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Kyle, Texas
January 2, 2013     Hays Free Press
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January 2, 2013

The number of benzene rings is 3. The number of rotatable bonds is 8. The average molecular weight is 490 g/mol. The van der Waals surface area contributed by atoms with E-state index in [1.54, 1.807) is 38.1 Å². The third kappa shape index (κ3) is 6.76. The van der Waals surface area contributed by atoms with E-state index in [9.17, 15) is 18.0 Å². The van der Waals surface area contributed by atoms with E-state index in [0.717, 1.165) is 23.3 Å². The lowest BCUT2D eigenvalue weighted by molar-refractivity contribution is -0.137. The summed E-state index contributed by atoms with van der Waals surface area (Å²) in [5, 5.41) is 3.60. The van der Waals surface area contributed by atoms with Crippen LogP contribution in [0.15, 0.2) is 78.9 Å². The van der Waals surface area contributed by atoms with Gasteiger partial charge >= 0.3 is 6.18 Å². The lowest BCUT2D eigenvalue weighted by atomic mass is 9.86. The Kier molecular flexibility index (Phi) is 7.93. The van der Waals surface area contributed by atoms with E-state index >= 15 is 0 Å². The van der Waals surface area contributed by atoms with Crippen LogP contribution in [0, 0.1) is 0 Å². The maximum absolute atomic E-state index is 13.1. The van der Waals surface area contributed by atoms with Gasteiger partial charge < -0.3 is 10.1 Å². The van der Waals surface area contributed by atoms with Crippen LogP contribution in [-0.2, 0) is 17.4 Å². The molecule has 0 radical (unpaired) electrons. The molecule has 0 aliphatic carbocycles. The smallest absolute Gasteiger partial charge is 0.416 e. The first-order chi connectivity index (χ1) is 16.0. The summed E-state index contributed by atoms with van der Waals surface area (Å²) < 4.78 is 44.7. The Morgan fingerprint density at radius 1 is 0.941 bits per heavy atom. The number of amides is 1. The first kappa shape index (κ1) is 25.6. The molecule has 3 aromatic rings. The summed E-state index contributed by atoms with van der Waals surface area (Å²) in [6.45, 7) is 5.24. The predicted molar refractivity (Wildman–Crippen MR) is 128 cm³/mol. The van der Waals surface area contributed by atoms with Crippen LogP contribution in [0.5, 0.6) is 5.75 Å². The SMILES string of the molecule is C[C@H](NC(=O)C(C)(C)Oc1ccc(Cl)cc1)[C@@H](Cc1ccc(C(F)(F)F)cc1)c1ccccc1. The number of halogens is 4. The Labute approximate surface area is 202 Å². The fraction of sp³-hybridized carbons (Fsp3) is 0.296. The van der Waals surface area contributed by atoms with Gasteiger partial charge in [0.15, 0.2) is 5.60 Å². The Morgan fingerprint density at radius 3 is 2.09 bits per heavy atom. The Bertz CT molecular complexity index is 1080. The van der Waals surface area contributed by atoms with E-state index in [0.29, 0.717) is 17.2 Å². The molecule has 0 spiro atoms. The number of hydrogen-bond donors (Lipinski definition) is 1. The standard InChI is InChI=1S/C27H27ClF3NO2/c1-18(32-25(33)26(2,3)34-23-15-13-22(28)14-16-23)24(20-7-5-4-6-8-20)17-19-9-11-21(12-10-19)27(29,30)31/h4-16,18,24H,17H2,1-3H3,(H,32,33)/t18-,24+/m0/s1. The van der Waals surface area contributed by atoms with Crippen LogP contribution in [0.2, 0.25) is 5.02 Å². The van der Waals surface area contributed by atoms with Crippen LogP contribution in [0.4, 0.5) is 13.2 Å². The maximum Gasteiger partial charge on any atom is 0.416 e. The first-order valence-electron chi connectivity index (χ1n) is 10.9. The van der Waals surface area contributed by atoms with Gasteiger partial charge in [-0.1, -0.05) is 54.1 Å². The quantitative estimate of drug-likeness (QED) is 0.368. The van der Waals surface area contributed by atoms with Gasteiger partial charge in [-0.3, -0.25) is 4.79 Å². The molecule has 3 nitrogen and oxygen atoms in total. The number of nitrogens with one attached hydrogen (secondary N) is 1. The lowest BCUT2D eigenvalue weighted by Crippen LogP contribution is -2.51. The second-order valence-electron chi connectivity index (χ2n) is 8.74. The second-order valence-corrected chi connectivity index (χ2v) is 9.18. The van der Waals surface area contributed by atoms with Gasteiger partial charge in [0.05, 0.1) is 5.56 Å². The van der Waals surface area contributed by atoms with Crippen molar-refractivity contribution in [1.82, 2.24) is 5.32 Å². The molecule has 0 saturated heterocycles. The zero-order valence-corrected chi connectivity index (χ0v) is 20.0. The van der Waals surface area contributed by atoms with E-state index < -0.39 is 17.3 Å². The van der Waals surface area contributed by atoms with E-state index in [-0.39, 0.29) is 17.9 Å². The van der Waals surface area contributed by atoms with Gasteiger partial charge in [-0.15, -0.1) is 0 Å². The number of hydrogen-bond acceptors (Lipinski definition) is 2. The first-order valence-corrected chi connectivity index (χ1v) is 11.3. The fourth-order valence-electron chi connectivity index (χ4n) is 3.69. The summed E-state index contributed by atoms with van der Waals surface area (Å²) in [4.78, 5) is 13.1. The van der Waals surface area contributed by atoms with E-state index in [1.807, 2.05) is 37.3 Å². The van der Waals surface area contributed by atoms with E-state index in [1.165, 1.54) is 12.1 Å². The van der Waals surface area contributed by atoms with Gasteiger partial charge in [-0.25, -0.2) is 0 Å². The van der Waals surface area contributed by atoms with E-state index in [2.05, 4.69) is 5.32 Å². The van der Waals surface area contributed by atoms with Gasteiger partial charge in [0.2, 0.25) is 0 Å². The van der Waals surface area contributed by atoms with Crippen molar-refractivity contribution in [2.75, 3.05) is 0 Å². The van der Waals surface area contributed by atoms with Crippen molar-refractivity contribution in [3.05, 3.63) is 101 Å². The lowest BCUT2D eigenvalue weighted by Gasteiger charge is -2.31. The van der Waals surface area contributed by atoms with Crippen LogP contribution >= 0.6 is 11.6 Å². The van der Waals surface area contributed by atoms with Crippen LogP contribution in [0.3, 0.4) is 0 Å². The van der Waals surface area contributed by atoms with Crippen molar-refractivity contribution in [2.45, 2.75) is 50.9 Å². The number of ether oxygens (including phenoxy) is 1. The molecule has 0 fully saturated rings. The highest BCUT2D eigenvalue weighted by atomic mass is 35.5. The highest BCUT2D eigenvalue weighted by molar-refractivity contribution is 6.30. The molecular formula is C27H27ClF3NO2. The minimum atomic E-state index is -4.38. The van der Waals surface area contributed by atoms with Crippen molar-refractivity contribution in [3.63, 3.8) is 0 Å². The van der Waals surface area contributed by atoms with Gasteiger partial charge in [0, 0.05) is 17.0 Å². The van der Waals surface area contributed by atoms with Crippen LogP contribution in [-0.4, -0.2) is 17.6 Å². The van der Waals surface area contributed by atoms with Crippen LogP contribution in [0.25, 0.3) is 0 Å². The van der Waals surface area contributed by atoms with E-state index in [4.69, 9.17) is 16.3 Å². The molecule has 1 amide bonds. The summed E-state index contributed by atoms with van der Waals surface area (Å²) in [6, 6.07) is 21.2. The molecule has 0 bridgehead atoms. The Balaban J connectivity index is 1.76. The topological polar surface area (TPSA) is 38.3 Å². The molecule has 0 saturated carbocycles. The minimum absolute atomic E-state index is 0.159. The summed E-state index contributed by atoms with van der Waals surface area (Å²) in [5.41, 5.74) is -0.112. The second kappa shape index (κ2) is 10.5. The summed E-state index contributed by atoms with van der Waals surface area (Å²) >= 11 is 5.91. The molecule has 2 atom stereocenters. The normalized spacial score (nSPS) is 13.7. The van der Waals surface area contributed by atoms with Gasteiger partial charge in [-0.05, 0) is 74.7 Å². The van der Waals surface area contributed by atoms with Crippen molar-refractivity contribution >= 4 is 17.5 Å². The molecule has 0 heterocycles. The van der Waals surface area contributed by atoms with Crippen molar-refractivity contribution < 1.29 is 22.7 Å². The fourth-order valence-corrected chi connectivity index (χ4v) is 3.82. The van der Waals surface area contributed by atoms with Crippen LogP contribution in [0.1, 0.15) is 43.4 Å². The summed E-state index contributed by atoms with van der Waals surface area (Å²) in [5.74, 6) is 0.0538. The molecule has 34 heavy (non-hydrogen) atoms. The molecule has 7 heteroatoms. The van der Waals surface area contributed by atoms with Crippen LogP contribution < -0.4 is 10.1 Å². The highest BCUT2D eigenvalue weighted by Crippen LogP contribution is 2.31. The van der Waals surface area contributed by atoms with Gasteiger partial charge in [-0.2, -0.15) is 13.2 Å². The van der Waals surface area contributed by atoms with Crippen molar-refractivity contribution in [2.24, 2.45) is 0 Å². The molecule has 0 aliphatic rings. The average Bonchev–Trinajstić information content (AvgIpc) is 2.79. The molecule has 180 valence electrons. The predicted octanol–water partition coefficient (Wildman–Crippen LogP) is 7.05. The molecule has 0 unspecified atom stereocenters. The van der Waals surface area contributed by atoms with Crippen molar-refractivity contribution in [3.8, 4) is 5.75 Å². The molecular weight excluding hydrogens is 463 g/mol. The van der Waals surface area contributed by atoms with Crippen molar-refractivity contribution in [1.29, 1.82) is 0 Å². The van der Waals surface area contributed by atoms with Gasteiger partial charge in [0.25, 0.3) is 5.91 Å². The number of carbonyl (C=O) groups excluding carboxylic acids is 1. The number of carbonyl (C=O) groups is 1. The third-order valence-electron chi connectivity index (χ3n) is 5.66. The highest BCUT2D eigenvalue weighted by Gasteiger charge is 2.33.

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THEY REALLY SAID THAT? "I just am not afraid. I feel really fortunate to feel that oay. Dying is a part of living- it all goes together." -Adell Hurst, speaking about her hospice care experience, page 1C Hays Free Press Janua 2,2013 Page3A Ode to 2012 RAGING nd so we bid a not-so- nd farewell to the bow another large un- wieldy year as it sinks slowly over the horizon wobbling un- steadily towards the graveyard of memory. And cheers erupt from we folks on shore wav- ing the double-handed "L for loser" sign above our heads. "So long. See ya. Don't let the door slam you in the butt on the way out. And if you got any brothers or sisters, don't give them this address." Normally there's some small sense of nostalgia for a departing annum. An iota of regret for the calendar dis- carded. Not this one. Getting through the past 12 months was like navigating a Black Diamond ski run in roller skates with the wheels rusted shut. While wearing a crib. It was an oil-soaked pelican of years. The Year of Living Stu- pidly. Had the same connec- tion to constructive change that Vladimir Putin has to the editorial board of Crochet Monthly. The Chinese need a new Zodiac sign: Year of the Flatulent Weasel. But in the interest of keep- ing this particular piece of puffery positive it might be best if we confine our remarks to reflecting on the good that emerged from 2012. Okay. Well, that was quick. Wait- got one: At least the presidential election is over. Of course, people are already running for 2016, so we got that to look forward to. Which is real similar to looking for- ward to having five-year-old twins playing in the back seat of a cross-country drive with a new set of drums and an unlimited supply of metal- lic sticks. And tambourines. Tons of tambourines. For four years. You'd think even your aver- age run-of-the-miil politician would possess the simple common human decency to wait till the current president was re-inaugurated, but nooo. These early birds are intent on stockpiling worms. You know what they say: Early money is like yeast. And very early money is like baking soda. And extremely early money is an egg wash brushed deli- cately across a pan full of hot cross buns. When you think about it, the only thing that really went right with 2012 was we misread the Mayan Calen- dar. Everything else is either worse than we found it or the same. Middle East a mess? Check. Crazy people with guns? Check. Weather get- ting weird? Check. Congress unable to accomplish any sort of worthwhile task, including differentiating between their gluteus maximus and yellow paint? Double check. Face it. These days, simple survival has become the goal. Continuing existence is the new victory dance. And then for a half a second you ruminate on how good we got it here. What kind of state the rest of the world is in. And most of our problems just kind of fade away, don't they? Sure, with great potential comes great responsibility. But it's an exciting time. Fifteen years ago, the only people with GPS units were NASA. Now we got them in our cars and phones. We're also in the middle of a cheeseburger renaissance and pretty good coffee is available almost ev- erywhere. Not half bad perks. So, what do you say? Shall we give another a year a shot? But just 365 days this time around. Don't know about you but that extra day this year kicked my butt. Will Durst is a political comedian who has performed around the world. He is a familiar pundit on television and radio. Budget questions hover above Capitol s Congress jousts with itself and the White House in the closing --., ays of 2012 overthe federal budget, the Texas Legislature and other state legislatures can only guess what federal dollars will be coming when budget-writing time comes. Every two years, the Texas Legislature's main job is to write and pass a state budget. Now, with the governor signaling his intention to stick with an austerity plan that won't necessarily be in step with the state's rapidly growing population, historically bad drought and a long list of other critical concerns, suspense about the budget increases day by day. The budget-adoption process is a session- long affair, and the 140-day session commences on Jan. 8, at high noon. In 2011, the 82nd Texas Legislature adopted a 2012-2013 budget (the General Appropriations Act) featuring across-the-board spending cuts, per the governor's directives. Texans can see a roadmap to those cuts, and may imagine the debating that went on before the budget ultimately was called to a vote, signed by the governor and certified by the comptroller. Actually, the debating does not have to be imagined. It is preserved at Texans with access to a relatively recently manufactured personal computer updated with the current software for viewing archived video, can - if they pay fora speedy Internet connection or visit their local library- download, view and hear the parts of the budget-writing process conducted in Capitol committee rooms and on the floors of the state House and state Senate. Furthermore, to provide Texas taxpayers "with a more complete understanding of how their tax dollars are being used," the staff of the Legislative Budget Board has posted a 668-page document, titled "Fiscal Size- : CAPITAL HIGHLtGH i i up" for the current 2012-2013 budget. Anyone with a library card or a relatively recently manufactured personal computer, updated with the current software for viewing documents, can, with a fast-enough Internet connection, download the lengthy document and read it at their leisure. But owing to the lack of space here, and in deference to readers who choose the printed-pgge version of their community newspaper, let's skip to the summary of the "Fiscal Size-up." It says the 2012-13 budget included appropriations for state operations that total $173.5 billion - an amount composed of $81.3 billion from General Revenue Funds, $54.7 billion from Federal Funds, $31.2 billion from Other Funds and $6.4 billion from General Revenue-Dedicated Funds. Although the Fiscal Size-up was published only months after the end of the 2011 legislative session, it foretells something that has remained true since its publication: revenue then was above expectations. See the paragraphs labeled "Recent Trends and Fiscal Horizon" at the end of the summary. They contain information that forms a more complete picture. And much more recently, on Dec. 21, Comptroller Susan Combs said, "Job growth, sales tax collections - both from business and consumer purchases - as well as automobile sales, signal that the Texas economy has emerged from the recent recession. Another indicator that the state's economy has been comparatively healthy was the U.S. Census Bureau report that Texas added more people (421,000) than any other state from 2010 to 2011. Although Texas has only 8 percent of the nation's population, the state added nearly 19 percent of the nation's population growth for the year." Looking back a full year ago, Combs said: "By December 2011, Texas employers replaced all 427,600 jobs shed during the recession as our economy rebounded more quickly than the U.S. as a whole, and continues to add jobs." And finally, Combs said, "Texas and the nation returned to economic growth in 2010 and 2011. In 2011, Texas' real gross domestic product grew by 2.4 percent, compared with 1.6 percent GDP growth for the nation." These official analyses may point to a he althy fiscal condition for the state as 2013 begins, but as elders among us warn, you never know what's going to happen when the Texas Legislature is in session. 14 RECEIVE CLEMENCY As is customary at the end of each year, the governor grants clemency to a list of Texans who were convicted of certain offenses. Gov. Rick Perry on Dec. 21 announced he had granted clemency to 14 individuals after each of their cases was recommended for clemency by the Texas Board of Pardons and Paroles. A description of each is available at governor, state, tx. us. Black's Law Dictionary defines clemency as "Mercy or leniency, especially, the power of the President or a governor to pardon a criminal or commute a criminal sentence." Ed Sterling works for the Texas Press Association and foUows the Legislature for the association. In 2012, something money couldn't buy review of 2012 finds reality televi- sion continuing to consume the .., edium like typhoid. Or, more ap- propriately, like mononucleosis ravaging a freshman dorm. You might call it all flotsam-- but I'm here to report that one reality show truly proved instructive. I speak of"The Really Biggest Loser." Not to be confused with the show about how obese people sweat their cares away, "The Really Biggest Loser" featured a short stack of fat cats who spent mil- lions on an election. To their astonish- ment, they found that they couldn't buy America. Not you, Sheldon Adelson. Not you, Harold Simmons. You neither, Bob Perry. Nor you, Bill Koch, or David Koch, or Charles Koch. In our system, we're told that every- thing has a price, even the American system itself. These contestants set out to prove it. Each competed valiantly. They shed dollars, not by the bucket but by the tanker truck-- and they lost. They did, however, provide America with first-rate television, or a least the part of America in all those battleground states Mitt Roumey lost-- billions of dollars worth of attack ads, so well-spun, so grip- ping so futile. Karl Rove didn't spend his own money but he has to be considered in his own category. His super PAC American Cross- roads spent $300 million to buyAmerica, and it got? Squat. The lineup for "The Really Biggest Loser," was set early in the game. USA Today reported last February that 25 percent of the super PAC money amassed to influence the 2012 elections came from five individuals. All were Republican. At the time, No. 1 was Simmons, the DallaS billionaire who had donated $12 million to Roves group. Back in 2004 it was Simmons who spent $3 million to get the claims of the Swift BoatVeterans for Truth before the public in a bid to torpedo the presidential run of John Kerry. Bob Perry, the Houston homebuilder and another "Swift Boat" bankroller, was listed as No. 3 of the super PAC super donors by USA Today. It is entirely understandable that these individuals figured they could buyAmer- ica. After all, Simmons and Perry pretty much have had Texas tied in a shiny red bow for those they've supported over the last 18 years. Rick Perry owes builder Perry (no relation) a lot for last-second bundles that set him on his governor- for-life path, give or take a presidential dalliance or two. So, in 2012, all of these big guns had a bead on Barack Obama, and what did his campaign have? It had its own deep-pocket donors like labor unions and movie mogul Jeffrey Katzenberg. But here's the odd thing: As Time magazine reported in naming Obama its Person of theYear, the presi- dent's campaign did a sttmning job of raising money in small increments. That's right- $690 million of Obama's $1 billion in donations came not in drawing rooms, ski chalets or boardrooms but online. "In a campaign that super PACs were supposed to dominate, Obama's operation proved that many small efforts were more powerful than a few big ones. No one in either party thinks campaign finance will ever be the same," the artide read. So, who is "The Really Biggest Loser"? That's actually an easy call. Not only did Sheldon Adelson, the Las Vegas casino owner, rank No. 1 in donat- ing $34.2 million to Romney and support- ive groups according to Politico, he gave $10million to the PAC that bankrolled Newt Gingrich in the primaries. Adelson's money allowed Gingrich to float a host of attacks on Roumey, includ- ing the line of questioning about the activities of Bain Capital, something that Democrats would employ. In roulette terms, Adelson let it ride on the wrong number, and then tried to win it all back with house money. Yes, Mr. Adelson, you are "The Really Biggest Loser." Wumer? The American political system. Longtime Texas newspaperman ]ohn Young lives in Colorado. COMMENTS FROM THE WEBSITE IlnJRlL _._ They started work for a couple days and patched a few spots. In true Kyle style, the equip- ment and road materials have sat unused since. Do we need the state to pitch in since the county and city can't seem to get it done???? - PissedOffKyleResident on "Expect some traffic delays: Repairs to begin on Bunton/ Goforth roads" Adell Hurst is an amazing woman who has done so much for the Seniors in Kyle. Her energy, and her enthusiasm is contagious. She is the epitome of what a volunteer should be. Thank you for all you have done ! I will remember your special day each year. You make people want to make Kyle a better place. God Bless youll - Jane Passno on "KyleCity council proclaims Adell Hurst Day" We loved the Trail of Lights this yeafi Thanks to all of the volun- teers and community members who made the event possible. - Tanna on "Buda's Trail of Lights, a true spectacular" MANAGEMENT BARTON PUBLICATIONS, INC. Co-publishers Bob Barton Cyndy Slovak-Barton NEWSROOM Editor Veronica Gordon Sports Editor Jason Gordon Features & Education Editor Kim Hilsenbeck Staff Reporter Andy Sevilla Community Columnists Sandra Grizzle Myrtle Heideman Pauline Tom Columnists Bob Barton Bartee Haile Clint Younts Will Durst John Young Proofreaders Jane Kirkham Shermakaye Bass OFFICE MANAGER Connie Brewer ADVERTISING Tracy Mack Dioni Gomez ads@ CIRCULATION/CLASSIFIEDS Suzanne Hallam PRODUCTION Production Mgr. David White Assistant Designer Melinda Helt Distribution Gigi Hayes Pete Sizemore Contact Us: FAX: 512-268-0262 BUDA 512-295-9760 KYLE 512-268-7862 METRO AUSTIN 512-262-6397 113 W. Center Street Ky|e, Texas 78640